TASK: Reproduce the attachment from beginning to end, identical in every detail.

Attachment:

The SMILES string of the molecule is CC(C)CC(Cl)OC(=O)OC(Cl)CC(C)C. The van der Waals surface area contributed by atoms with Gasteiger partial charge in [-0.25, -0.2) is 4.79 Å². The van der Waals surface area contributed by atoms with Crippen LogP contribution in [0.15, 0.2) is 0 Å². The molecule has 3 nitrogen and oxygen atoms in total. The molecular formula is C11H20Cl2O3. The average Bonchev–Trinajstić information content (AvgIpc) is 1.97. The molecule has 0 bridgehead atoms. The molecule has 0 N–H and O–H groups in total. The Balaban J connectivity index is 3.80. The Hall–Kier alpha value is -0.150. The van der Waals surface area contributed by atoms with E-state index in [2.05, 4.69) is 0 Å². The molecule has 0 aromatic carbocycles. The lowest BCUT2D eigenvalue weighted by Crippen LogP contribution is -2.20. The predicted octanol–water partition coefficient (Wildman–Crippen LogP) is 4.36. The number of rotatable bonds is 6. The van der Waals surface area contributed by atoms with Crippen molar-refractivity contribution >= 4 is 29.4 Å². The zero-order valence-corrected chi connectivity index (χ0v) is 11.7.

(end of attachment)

The SMILES string of the molecule is CC(C)CC(Cl)OC(=O)OC(Cl)CC(C)C. The van der Waals surface area contributed by atoms with Gasteiger partial charge in [-0.25, -0.2) is 4.79 Å². The van der Waals surface area contributed by atoms with Crippen LogP contribution in [0.15, 0.2) is 0 Å². The molecule has 3 nitrogen and oxygen atoms in total. The molecular formula is C11H20Cl2O3. The average Bonchev–Trinajstić information content (AvgIpc) is 1.97. The molecule has 0 bridgehead atoms. The molecule has 0 N–H and O–H groups in total. The Balaban J connectivity index is 3.80. The Hall–Kier alpha value is -0.150. The van der Waals surface area contributed by atoms with E-state index in [2.05, 4.69) is 0 Å². The molecule has 0 aromatic carbocycles. The lowest BCUT2D eigenvalue weighted by Crippen LogP contribution is -2.20. The predicted octanol–water partition coefficient (Wildman–Crippen LogP) is 4.36. The number of rotatable bonds is 6. The van der Waals surface area contributed by atoms with Crippen molar-refractivity contribution >= 4 is 29.4 Å². The zero-order valence-corrected chi connectivity index (χ0v) is 11.7.